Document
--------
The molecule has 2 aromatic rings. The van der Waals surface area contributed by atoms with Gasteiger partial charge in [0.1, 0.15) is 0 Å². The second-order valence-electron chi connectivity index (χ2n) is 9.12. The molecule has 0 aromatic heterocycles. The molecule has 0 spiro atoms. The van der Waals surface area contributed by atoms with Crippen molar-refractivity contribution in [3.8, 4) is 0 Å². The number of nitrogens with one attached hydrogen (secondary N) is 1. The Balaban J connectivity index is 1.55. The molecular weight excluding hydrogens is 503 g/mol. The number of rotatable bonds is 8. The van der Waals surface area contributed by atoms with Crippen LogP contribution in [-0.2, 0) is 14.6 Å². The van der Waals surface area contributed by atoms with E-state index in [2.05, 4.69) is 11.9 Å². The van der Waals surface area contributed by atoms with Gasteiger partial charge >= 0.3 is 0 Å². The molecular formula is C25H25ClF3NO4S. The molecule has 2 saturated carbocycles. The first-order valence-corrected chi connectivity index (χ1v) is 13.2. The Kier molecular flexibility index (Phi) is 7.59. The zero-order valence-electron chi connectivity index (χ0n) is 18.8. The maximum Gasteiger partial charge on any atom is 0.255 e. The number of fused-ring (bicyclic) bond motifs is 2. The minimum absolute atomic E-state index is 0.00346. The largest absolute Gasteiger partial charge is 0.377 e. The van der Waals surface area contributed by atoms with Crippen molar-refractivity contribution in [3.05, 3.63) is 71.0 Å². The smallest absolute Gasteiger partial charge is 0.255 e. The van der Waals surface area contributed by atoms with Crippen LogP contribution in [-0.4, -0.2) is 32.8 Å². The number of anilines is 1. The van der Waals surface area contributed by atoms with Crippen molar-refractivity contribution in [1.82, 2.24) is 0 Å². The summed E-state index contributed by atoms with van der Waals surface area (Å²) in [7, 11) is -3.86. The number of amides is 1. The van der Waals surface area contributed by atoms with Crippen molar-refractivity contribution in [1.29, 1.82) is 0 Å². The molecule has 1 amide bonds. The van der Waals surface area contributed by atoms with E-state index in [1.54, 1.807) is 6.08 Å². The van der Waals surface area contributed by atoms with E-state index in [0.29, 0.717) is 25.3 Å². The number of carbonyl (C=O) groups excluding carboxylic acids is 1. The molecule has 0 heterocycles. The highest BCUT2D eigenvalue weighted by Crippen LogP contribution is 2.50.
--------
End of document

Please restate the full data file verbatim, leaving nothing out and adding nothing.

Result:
The molecule has 2 aromatic rings. The van der Waals surface area contributed by atoms with Gasteiger partial charge in [0.1, 0.15) is 0 Å². The second-order valence-electron chi connectivity index (χ2n) is 9.12. The molecule has 0 aromatic heterocycles. The molecule has 0 spiro atoms. The van der Waals surface area contributed by atoms with Crippen molar-refractivity contribution in [3.8, 4) is 0 Å². The number of nitrogens with one attached hydrogen (secondary N) is 1. The Balaban J connectivity index is 1.55. The molecular weight excluding hydrogens is 503 g/mol. The number of rotatable bonds is 8. The van der Waals surface area contributed by atoms with Crippen LogP contribution in [-0.2, 0) is 14.6 Å². The van der Waals surface area contributed by atoms with E-state index in [2.05, 4.69) is 11.9 Å². The van der Waals surface area contributed by atoms with Gasteiger partial charge >= 0.3 is 0 Å². The molecular formula is C25H25ClF3NO4S. The molecule has 2 saturated carbocycles. The first-order valence-corrected chi connectivity index (χ1v) is 13.2. The Kier molecular flexibility index (Phi) is 7.59. The zero-order valence-electron chi connectivity index (χ0n) is 18.8. The maximum Gasteiger partial charge on any atom is 0.255 e. The number of fused-ring (bicyclic) bond motifs is 2. The minimum absolute atomic E-state index is 0.00346. The largest absolute Gasteiger partial charge is 0.377 e. The van der Waals surface area contributed by atoms with Crippen molar-refractivity contribution in [3.05, 3.63) is 71.0 Å². The smallest absolute Gasteiger partial charge is 0.255 e. The van der Waals surface area contributed by atoms with Crippen LogP contribution in [-0.4, -0.2) is 32.8 Å². The number of anilines is 1. The van der Waals surface area contributed by atoms with Crippen molar-refractivity contribution in [1.82, 2.24) is 0 Å². The summed E-state index contributed by atoms with van der Waals surface area (Å²) in [7, 11) is -3.86. The number of amides is 1. The van der Waals surface area contributed by atoms with Crippen molar-refractivity contribution in [1.29, 1.82) is 0 Å². The molecule has 1 amide bonds. The van der Waals surface area contributed by atoms with E-state index in [1.54, 1.807) is 6.08 Å². The van der Waals surface area contributed by atoms with E-state index in [0.29, 0.717) is 25.3 Å². The number of carbonyl (C=O) groups excluding carboxylic acids is 1. The molecule has 0 heterocycles. The highest BCUT2D eigenvalue weighted by Crippen LogP contribution is 2.50.